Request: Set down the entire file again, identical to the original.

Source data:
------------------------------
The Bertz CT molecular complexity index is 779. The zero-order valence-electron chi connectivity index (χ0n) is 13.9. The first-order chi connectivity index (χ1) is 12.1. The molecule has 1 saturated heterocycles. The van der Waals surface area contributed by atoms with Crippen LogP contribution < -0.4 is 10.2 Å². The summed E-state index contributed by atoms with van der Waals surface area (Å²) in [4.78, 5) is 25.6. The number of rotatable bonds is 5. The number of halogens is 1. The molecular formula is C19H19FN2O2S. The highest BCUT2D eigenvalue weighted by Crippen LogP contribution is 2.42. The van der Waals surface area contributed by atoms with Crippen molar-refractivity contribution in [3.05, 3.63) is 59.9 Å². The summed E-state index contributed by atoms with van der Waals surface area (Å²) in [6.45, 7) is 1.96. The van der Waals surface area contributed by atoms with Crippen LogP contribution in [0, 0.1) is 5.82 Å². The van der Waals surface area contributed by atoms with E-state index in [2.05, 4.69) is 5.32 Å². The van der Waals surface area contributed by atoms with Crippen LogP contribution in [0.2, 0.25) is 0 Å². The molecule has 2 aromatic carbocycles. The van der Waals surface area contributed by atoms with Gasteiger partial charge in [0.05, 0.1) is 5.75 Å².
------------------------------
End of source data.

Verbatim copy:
The Bertz CT molecular complexity index is 779. The zero-order valence-electron chi connectivity index (χ0n) is 13.9. The first-order chi connectivity index (χ1) is 12.1. The molecule has 1 saturated heterocycles. The van der Waals surface area contributed by atoms with Crippen LogP contribution < -0.4 is 10.2 Å². The summed E-state index contributed by atoms with van der Waals surface area (Å²) in [4.78, 5) is 25.6. The number of rotatable bonds is 5. The number of halogens is 1. The molecular formula is C19H19FN2O2S. The highest BCUT2D eigenvalue weighted by Crippen LogP contribution is 2.42. The van der Waals surface area contributed by atoms with Crippen molar-refractivity contribution in [3.05, 3.63) is 59.9 Å². The summed E-state index contributed by atoms with van der Waals surface area (Å²) in [6.45, 7) is 1.96. The van der Waals surface area contributed by atoms with Crippen LogP contribution in [0, 0.1) is 5.82 Å². The van der Waals surface area contributed by atoms with E-state index in [2.05, 4.69) is 5.32 Å². The van der Waals surface area contributed by atoms with Crippen LogP contribution in [0.2, 0.25) is 0 Å². The molecule has 2 aromatic carbocycles. The van der Waals surface area contributed by atoms with Gasteiger partial charge in [0.05, 0.1) is 5.75 Å².